Friday, July 15, 2011

An international Sunday school lesson commentary
For Sunday July 17, 2011

(GOD uses unlikely, ordinary people to do HIS work)
(Judges 3)

After the death of Joshua, GOD allowed certain Israelite enemy nations to continue to exist. In addition to the Canaanites, the LORD left alive and prospering, the nations of the five Philistine rulers (Ashdod, Ashkelon, Ekron, Gath, and Gaza), the Sidonians (the Phoenicians), and the Hivites (the Horites of Mittanni), who lived in the hill country of Lebanon. HE would later use those “unlikely” nations to do HIS bidding, and to test those of HIS “chosen people”, who had not yet participated in the wars to conquer the “Promised Land”.
GOD wanted to ensure that the next generation of Israelites would be able to keep HIS commands to drive out the Canaanites, and, HE wanted them to be just as experienced and battle-ready, as the generation that preceded them. HE also wanted them to be militarily able and ready to hold and keep the territories that had been gained through the blood and sweat of their predecessors. But, above all, HE wanted them to continue to be faithful and obedient to HIS word (Judges 3:1-4).
Sadly however, the Israelites failed GOD’s test miserably, as they, instead, began to live and intermingle with the sinful Canaanites and the other nations around them, marrying, and giving in marriage to their sons and daughters, and also, worshipping their gods, namely, the Baals and the Asherahs.
Angered by the Israelites behavior, the LORD handed them over to the evil king, Cushan-rishathaim (koo-shan-rish-ah-THAY-im), the king of Aram (Mesopotamia), who’s very name means “double wickedness”. They remained in servitude to him for eight years before they repented and the LORD sent HIS judge, Othniel, one of only four judges in scripture, of whom it is said that, “The SPIRIT of the LORD was upon”, and he rescued them from their oppression. Afterwards, there was peace in the land of the Israelites for forty years (Judges 3:5-11).
In Judges 3:12-30, after the death of Othniel, the Israelites returned to doing what was evil in the sight of the LORD, and this time, HE gave them over to the control of King Eglon, the obese dictator who ruled over Moab. Eglon joined forces with the Ammonites and the Amalekites and they attacked Israel and took control of Jericho. After that, the Israelites would remain in servitude to Eglon, for another eighteen years.
After hearing the Israelites familiar cry for help, the LORD once again sends them salvation in the person of a judge, this time, a man named Ehud, an “unlikely hero” who was a southpaw (lefthander), from the tribe of Benjamin. His being “left-handed” would later provide an opportunity for him to “single-handedly” pull off a highly unlikely and daring deed inside the very palace of King Eglon.
We pick up the story in verse 15, as the Israelites send young Ehud and a small entourage of men to deliver Israel’s tax money to Moab, which Eglon had imposed upon them when he took over ruler-ship of the Israel. Ehud made for himself, a double-edged dagger eighteen inches in length. He then strapped it to his right thigh, keeping it hidden under his clothing. After delivering the money, and while heading back to Jericho, Ehud stopped near Gilgal, and sent the rest of the men on home. He then turned around and went back to see King Eglon under the pretense that he had a secret message for him. When Ehud arrived back at the palace and informed Eglon as to why he returned so soon. The king then sent all of his servants away, not wanting any of them to hear what the secret was. Ehud then approached the king and told him that his message was from the LORD. When the king stood up Ehud drew his dagger and plunged it so deep into the king’s belly that the whole handle was concealed by fat of his body. Ehud then locked all the doors, climbed down the latrine, and escaped through the sewer access. It was quite a long while before King Eglon’s servants discovered that the king was dead.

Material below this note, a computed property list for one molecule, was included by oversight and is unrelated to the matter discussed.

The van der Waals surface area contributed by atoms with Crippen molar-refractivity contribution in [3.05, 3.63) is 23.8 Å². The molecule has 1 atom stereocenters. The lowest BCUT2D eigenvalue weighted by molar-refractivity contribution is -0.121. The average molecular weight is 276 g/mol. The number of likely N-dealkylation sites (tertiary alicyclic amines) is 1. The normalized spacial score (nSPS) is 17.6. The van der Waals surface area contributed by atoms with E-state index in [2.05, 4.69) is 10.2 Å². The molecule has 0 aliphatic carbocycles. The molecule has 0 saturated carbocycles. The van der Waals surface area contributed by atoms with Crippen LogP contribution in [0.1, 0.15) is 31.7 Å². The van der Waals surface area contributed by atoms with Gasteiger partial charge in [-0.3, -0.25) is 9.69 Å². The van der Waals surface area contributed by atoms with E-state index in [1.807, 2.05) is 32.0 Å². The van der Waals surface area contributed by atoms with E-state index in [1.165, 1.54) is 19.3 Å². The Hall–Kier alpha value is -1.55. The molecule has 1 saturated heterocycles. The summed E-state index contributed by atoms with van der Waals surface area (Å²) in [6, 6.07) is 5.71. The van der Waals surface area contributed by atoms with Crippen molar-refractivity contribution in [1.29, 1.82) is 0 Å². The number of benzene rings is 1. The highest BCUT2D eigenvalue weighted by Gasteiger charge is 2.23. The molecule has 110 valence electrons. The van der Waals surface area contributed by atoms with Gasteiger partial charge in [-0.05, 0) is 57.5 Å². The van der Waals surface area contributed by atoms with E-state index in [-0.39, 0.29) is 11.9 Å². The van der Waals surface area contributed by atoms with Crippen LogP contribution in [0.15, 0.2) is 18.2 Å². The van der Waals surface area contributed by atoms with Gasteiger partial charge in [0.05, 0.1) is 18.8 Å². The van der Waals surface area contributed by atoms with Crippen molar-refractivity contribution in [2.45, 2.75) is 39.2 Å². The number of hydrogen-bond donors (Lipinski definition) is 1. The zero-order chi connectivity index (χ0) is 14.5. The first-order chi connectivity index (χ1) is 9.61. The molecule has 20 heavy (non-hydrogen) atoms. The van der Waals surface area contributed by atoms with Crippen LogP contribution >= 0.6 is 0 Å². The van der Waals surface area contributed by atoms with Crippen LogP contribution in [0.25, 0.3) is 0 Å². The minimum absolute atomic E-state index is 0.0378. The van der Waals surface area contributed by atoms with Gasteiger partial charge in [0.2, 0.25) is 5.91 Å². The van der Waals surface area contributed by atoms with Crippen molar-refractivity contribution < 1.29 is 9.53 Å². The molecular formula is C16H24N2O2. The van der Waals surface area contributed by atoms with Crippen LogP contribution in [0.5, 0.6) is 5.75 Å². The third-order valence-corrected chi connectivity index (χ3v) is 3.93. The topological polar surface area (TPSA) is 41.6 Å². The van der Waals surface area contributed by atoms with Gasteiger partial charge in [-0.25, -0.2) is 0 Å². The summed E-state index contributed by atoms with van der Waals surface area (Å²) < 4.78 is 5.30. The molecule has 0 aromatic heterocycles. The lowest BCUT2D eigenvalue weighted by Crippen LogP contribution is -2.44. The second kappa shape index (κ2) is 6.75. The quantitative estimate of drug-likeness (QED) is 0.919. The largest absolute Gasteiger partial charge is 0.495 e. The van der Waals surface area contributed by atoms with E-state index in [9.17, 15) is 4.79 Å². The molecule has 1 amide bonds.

Meanwhile Ehud ran all the way back to the hill country of Ephraim and sounded a call to arms. He then led a band of men back to the shallow part of the Jordan River across from Moab. There they killed over 10,000 Moabite soldiers as they tried to cross the river and they conquered Moab that day, and were able to abide in peace all the days of Ehud’s life, which was about eighty more years, because they were faithful and obedient to the LORD all the while.
There have been many people, who were thought of by man, to be awkward, incapable, or even inadequate to do GOD’s work. But for those of us who study the history of GOD’s word, we know that that is exactly the kind of people whom GOD most often uses, because it is “in GOD,s strength” that one who is called by GOD, will have to work anyway. Being left-handed in the days of the judges was considered to be a handicap, and Ehud certainly wouldn’t have been the one most men would have chosen to perform the lofty and courageous mission that he did. And although we as a people may often see the work of ordinary people as unimportant, GOD does not, and, JESUS doesn’t either. In fact, JESUS showed us throughout HIS three-year earthly mission, how GOD always seems to want the man, woman, or child, that, nobody else seems to want.

A Sunday school lesson by,
Larry D. Alexander

Larry D. Alexander - Wikipedia, the free encyclopedia

LARRY D. ALEXANDER- Official Website

Larry D. Alexander's Storefront -
YouTube - Alexander Sunday School Lesson
Larry D. Alexander Weekly Sunday School Lesson
Post a Comment